Schultz: This is a time when there is a shortage of labor and few people want to work behind a retail counter, so hiring is a real challenge. We want passion for our business--workers who can interpret and execute our mission, who want to build a career, not just take a temporary job. Hiring people is an art, not a science, and resumes can't tell you whether someone will fit into a company's culture. When you realize you've made a mistake, you need to cut your losses and move on.

Entrepreneur:How important is diversity in the work force?

Schultz: We've demonstrated that it provides a competitive advantage, and that's true for any company of any size. We've tried to build a company that is diverse in gender, race and age. The worst thing you can do is surround yourself with people like you, which is the comfortable thing to do.

Entrepreneur:How can an entrepreneur make a successful transition from the small, original business to one that needs professional managers?

Schultz: The ability to recognize limitations in yourself is what determines whether you have a great idea that can become a great business. You can't keep your finger on the pulse of all the issues you'll face; no one person can do everything. Entrepreneurs are bold thinkers, but they're usually not detail-oriented. You need the self-esteem to hire people who are smarter than you and give them the autonomy to manage their own areas. Surround yourself with great people and get out of the way; don't try to micromanage things as you did early on.

Management has to leave its ego at the door as the company grows. You have to hire people who have experience at the level that is your goal. And you have to get these people and put disciplines in place well before you need them, because you can't play catch-up when you're growing very fast.

Also, you don't want "yes men." We look for people who aren't afraid of creative conflict and debate over things that matter but who also respect the culture of the company.

Entrepreneur:How do you keep the entrepreneurial soul of a firm intact when you have to run it with a bureaucracy and a system?

Schultz: This is the most challenging issue--how to stay intimate when you get big. You have to make sure close relationships are maintained among employees and with customers, no matter how many other initiatives there are. You can't let relationships get buried while you focus on sales, profits, competition, your investors and so forth. That's why we spend so much money on communication and travel: to be sure we stay in touch.

Be very careful not to allow the values of the company to be compromised by an ambition to grow. Every decision and opportunity has to be put into that context: What will it look like in the long term? Growth can be a seductive evil if it isn't built on the right foundation. There are a lot of similarities between rearing a family, where the parents imprint values on their children, and starting a new business, where the founder sets the ground rules very early. If you do it right and maintain those values, growth will be managed so you don't lose the soul of the company.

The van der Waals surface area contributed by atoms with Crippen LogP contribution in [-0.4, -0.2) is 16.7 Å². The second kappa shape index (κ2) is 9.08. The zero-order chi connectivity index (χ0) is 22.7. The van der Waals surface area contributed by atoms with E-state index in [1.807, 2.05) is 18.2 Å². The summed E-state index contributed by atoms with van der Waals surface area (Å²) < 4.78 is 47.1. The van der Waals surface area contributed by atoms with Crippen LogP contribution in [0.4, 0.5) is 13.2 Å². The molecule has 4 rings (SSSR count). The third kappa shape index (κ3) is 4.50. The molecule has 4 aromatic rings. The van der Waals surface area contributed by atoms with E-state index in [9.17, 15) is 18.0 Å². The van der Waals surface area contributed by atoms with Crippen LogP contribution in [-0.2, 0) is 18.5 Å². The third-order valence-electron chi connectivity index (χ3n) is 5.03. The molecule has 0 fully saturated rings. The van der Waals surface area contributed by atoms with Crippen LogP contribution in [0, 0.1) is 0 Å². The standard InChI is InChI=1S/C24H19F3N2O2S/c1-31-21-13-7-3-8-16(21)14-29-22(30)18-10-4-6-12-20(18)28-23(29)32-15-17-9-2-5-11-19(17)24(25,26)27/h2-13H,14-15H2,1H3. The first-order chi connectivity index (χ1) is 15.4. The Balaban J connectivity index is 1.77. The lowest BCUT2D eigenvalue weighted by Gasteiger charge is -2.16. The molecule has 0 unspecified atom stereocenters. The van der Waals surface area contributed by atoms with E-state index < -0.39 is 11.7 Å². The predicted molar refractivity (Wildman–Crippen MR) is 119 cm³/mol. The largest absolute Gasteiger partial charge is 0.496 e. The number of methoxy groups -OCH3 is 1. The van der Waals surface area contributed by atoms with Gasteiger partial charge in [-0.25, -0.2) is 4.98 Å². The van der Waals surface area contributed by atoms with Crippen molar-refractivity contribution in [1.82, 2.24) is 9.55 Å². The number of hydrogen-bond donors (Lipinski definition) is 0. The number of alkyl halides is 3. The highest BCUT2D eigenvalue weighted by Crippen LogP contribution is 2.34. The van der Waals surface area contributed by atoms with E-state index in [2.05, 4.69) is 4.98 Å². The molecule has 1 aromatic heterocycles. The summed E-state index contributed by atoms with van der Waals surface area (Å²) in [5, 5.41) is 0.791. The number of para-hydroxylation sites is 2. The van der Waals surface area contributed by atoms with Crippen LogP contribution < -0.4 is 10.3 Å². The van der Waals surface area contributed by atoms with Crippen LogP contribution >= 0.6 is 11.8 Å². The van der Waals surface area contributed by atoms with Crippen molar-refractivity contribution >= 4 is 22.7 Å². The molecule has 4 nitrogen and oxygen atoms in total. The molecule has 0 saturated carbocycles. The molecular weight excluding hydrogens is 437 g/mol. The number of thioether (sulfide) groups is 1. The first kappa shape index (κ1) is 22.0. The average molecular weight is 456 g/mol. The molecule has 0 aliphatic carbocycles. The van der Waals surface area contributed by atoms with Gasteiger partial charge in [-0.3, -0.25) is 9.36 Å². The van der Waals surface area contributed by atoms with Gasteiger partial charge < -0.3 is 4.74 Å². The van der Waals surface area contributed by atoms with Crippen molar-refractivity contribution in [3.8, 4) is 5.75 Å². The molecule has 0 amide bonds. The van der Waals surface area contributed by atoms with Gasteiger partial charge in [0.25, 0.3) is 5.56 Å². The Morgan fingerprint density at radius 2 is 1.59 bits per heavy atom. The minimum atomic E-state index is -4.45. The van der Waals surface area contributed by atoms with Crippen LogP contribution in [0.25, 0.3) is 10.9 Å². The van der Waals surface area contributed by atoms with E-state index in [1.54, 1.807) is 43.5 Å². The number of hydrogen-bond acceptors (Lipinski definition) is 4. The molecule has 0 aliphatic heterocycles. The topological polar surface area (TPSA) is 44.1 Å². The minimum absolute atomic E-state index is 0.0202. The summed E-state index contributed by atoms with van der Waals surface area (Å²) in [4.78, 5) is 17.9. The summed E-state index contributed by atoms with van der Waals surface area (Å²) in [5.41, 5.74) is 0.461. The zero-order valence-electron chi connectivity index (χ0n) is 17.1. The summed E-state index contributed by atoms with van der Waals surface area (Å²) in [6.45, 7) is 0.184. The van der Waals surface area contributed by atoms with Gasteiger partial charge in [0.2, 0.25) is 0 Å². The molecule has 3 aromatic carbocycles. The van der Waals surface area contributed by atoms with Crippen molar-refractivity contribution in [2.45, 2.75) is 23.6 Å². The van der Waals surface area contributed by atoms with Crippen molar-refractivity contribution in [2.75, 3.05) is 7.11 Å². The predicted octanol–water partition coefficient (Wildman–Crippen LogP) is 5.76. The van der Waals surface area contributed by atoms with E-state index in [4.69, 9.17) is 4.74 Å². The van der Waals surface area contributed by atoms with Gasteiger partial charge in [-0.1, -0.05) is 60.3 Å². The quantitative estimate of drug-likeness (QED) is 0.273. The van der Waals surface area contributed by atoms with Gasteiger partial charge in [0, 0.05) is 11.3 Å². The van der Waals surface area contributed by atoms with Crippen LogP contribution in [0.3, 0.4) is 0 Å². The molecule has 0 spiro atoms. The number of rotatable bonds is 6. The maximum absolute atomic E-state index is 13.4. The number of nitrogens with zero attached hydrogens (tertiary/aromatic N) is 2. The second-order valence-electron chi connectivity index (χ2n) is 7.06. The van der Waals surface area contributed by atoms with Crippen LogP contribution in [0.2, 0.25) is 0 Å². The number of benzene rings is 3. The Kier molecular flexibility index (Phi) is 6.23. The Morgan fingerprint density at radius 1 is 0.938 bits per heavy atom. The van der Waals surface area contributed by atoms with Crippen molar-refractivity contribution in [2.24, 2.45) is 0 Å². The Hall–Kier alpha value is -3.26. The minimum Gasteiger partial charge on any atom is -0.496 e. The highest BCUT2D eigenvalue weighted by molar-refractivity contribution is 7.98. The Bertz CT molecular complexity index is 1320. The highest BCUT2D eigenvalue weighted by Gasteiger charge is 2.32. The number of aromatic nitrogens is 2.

Entrepreneur:As a company grows, it becomes more complicated, and individuals within it tend to become focused on their responsibility and less aware of how they impact others in the firm. How can you avoid compartmentalization?

Schultz: That's the primary role of the entrepreneur. I can't do a better job than our CFO or our head of retailing--they have more expertise and experience. But I do believe I have an advantage in the history of building this business and in my connection with the people. This helps me make sure everyone remembers the guiding principles and the big picture and doesn't get bogged down in the minutiae of decision-making. Open communication between departments and among all levels of the company is important so people don't get too narrowly focused or forget how their decisions interact with those of others.

Entrepreneur:When your company was smaller, you had control of product quality and everyone serving anything with your name on it. Now you're in partnerships with Dreyer's selling coffee ice cream; Pepsi-Cola marketing Frappuccino; Barnes & Noble; United Airlines; and others. How can you maintain your standards when you form partnerships?

Schultz: One reason we've been able to exert an unusual amount of control over our products is because we never franchised. When we began to license and form strategic partnerships and joint ventures, we spent a lot of time with the other [companies'] management to see how they operate in good times and bad, and whether we shared a similar view of the world. You are judged by the company you keep.

There were a lot of unexpected bumps in the road, and sometimes we had to change our original concept of how to do things, but we always adhered to our central values and learned a lot from these bigger firms.